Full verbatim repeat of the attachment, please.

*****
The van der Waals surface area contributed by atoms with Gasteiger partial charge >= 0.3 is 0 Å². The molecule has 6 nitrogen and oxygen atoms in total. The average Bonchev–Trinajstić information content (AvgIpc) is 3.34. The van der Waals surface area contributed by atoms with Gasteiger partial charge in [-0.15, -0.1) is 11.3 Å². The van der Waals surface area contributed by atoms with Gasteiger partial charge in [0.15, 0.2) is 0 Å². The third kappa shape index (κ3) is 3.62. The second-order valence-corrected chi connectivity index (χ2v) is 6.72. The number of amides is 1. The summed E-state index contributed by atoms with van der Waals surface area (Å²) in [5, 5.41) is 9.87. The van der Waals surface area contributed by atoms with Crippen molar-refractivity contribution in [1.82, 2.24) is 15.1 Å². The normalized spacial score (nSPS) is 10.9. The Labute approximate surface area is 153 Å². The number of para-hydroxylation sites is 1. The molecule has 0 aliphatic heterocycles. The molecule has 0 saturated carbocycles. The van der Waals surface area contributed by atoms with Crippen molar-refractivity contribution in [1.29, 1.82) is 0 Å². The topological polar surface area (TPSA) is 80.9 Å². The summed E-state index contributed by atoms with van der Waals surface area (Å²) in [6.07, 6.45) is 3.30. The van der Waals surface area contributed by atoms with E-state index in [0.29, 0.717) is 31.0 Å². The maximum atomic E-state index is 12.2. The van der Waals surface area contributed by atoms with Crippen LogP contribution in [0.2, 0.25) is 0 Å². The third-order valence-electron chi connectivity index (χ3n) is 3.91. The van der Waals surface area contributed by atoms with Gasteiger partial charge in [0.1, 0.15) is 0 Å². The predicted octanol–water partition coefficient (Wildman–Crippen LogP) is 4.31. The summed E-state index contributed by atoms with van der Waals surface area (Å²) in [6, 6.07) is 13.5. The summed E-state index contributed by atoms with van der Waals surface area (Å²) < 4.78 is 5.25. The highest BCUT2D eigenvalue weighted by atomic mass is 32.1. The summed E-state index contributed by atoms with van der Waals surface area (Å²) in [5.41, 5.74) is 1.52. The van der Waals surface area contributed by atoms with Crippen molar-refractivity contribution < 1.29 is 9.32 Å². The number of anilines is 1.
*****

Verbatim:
The van der Waals surface area contributed by atoms with Gasteiger partial charge >= 0.3 is 0 Å². The molecule has 6 nitrogen and oxygen atoms in total. The average Bonchev–Trinajstić information content (AvgIpc) is 3.34. The van der Waals surface area contributed by atoms with Gasteiger partial charge in [-0.15, -0.1) is 11.3 Å². The van der Waals surface area contributed by atoms with Gasteiger partial charge in [0.15, 0.2) is 0 Å². The third kappa shape index (κ3) is 3.62. The second-order valence-corrected chi connectivity index (χ2v) is 6.72. The number of amides is 1. The summed E-state index contributed by atoms with van der Waals surface area (Å²) in [5, 5.41) is 9.87. The van der Waals surface area contributed by atoms with Crippen molar-refractivity contribution in [1.82, 2.24) is 15.1 Å². The normalized spacial score (nSPS) is 10.9. The Labute approximate surface area is 153 Å². The number of para-hydroxylation sites is 1. The molecule has 0 aliphatic heterocycles. The molecule has 0 saturated carbocycles. The van der Waals surface area contributed by atoms with Crippen molar-refractivity contribution in [1.29, 1.82) is 0 Å². The topological polar surface area (TPSA) is 80.9 Å². The summed E-state index contributed by atoms with van der Waals surface area (Å²) in [6.07, 6.45) is 3.30. The van der Waals surface area contributed by atoms with E-state index in [0.29, 0.717) is 31.0 Å². The maximum atomic E-state index is 12.2. The van der Waals surface area contributed by atoms with Crippen LogP contribution in [0.2, 0.25) is 0 Å². The third-order valence-electron chi connectivity index (χ3n) is 3.91. The van der Waals surface area contributed by atoms with Gasteiger partial charge in [0.1, 0.15) is 0 Å². The predicted octanol–water partition coefficient (Wildman–Crippen LogP) is 4.31. The summed E-state index contributed by atoms with van der Waals surface area (Å²) in [6, 6.07) is 13.5. The summed E-state index contributed by atoms with van der Waals surface area (Å²) < 4.78 is 5.25. The highest BCUT2D eigenvalue weighted by atomic mass is 32.1. The summed E-state index contributed by atoms with van der Waals surface area (Å²) in [5.41, 5.74) is 1.52. The van der Waals surface area contributed by atoms with Crippen molar-refractivity contribution < 1.29 is 9.32 Å². The number of anilines is 1.